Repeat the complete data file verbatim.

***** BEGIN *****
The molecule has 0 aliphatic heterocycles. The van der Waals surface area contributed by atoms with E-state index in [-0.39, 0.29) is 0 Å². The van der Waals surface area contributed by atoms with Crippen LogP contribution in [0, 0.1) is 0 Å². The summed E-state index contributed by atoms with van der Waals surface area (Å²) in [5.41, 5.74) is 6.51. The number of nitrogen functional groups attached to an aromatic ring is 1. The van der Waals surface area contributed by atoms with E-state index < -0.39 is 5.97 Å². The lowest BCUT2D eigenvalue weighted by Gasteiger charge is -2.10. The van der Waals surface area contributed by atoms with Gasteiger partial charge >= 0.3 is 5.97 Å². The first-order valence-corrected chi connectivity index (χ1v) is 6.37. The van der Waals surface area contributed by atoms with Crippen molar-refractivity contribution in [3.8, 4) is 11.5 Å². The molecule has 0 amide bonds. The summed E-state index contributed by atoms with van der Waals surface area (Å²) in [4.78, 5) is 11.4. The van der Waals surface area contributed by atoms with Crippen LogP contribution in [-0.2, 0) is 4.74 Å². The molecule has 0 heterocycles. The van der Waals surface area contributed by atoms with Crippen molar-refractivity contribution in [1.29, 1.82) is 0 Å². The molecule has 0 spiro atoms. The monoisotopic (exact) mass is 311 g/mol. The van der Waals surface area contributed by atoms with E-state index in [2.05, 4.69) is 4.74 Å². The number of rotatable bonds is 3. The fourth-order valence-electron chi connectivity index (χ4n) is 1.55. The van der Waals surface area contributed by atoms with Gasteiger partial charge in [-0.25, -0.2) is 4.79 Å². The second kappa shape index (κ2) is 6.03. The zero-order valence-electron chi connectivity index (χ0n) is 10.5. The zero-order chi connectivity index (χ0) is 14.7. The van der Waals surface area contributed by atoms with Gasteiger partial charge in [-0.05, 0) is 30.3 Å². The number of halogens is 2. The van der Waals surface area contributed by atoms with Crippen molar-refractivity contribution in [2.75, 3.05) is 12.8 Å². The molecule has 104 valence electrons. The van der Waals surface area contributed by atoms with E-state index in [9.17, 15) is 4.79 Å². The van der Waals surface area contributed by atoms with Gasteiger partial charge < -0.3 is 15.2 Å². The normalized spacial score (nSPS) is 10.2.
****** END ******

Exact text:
The molecule has 0 aliphatic heterocycles. The van der Waals surface area contributed by atoms with E-state index in [-0.39, 0.29) is 0 Å². The van der Waals surface area contributed by atoms with Crippen LogP contribution in [0, 0.1) is 0 Å². The summed E-state index contributed by atoms with van der Waals surface area (Å²) in [5.41, 5.74) is 6.51. The number of nitrogen functional groups attached to an aromatic ring is 1. The van der Waals surface area contributed by atoms with E-state index < -0.39 is 5.97 Å². The lowest BCUT2D eigenvalue weighted by Gasteiger charge is -2.10. The van der Waals surface area contributed by atoms with Gasteiger partial charge >= 0.3 is 5.97 Å². The first-order valence-corrected chi connectivity index (χ1v) is 6.37. The van der Waals surface area contributed by atoms with Crippen molar-refractivity contribution in [3.8, 4) is 11.5 Å². The molecule has 0 amide bonds. The summed E-state index contributed by atoms with van der Waals surface area (Å²) in [4.78, 5) is 11.4. The van der Waals surface area contributed by atoms with Crippen LogP contribution in [-0.2, 0) is 4.74 Å². The molecule has 0 heterocycles. The van der Waals surface area contributed by atoms with Crippen molar-refractivity contribution in [1.29, 1.82) is 0 Å². The molecule has 0 spiro atoms. The monoisotopic (exact) mass is 311 g/mol. The van der Waals surface area contributed by atoms with E-state index in [2.05, 4.69) is 4.74 Å². The number of rotatable bonds is 3. The fourth-order valence-electron chi connectivity index (χ4n) is 1.55. The van der Waals surface area contributed by atoms with Gasteiger partial charge in [-0.25, -0.2) is 4.79 Å². The second kappa shape index (κ2) is 6.03. The zero-order valence-electron chi connectivity index (χ0n) is 10.5. The zero-order chi connectivity index (χ0) is 14.7. The van der Waals surface area contributed by atoms with Gasteiger partial charge in [-0.05, 0) is 30.3 Å². The number of halogens is 2. The van der Waals surface area contributed by atoms with Crippen molar-refractivity contribution in [2.75, 3.05) is 12.8 Å². The molecule has 104 valence electrons. The van der Waals surface area contributed by atoms with E-state index in [9.17, 15) is 4.79 Å². The van der Waals surface area contributed by atoms with Gasteiger partial charge < -0.3 is 15.2 Å². The normalized spacial score (nSPS) is 10.2.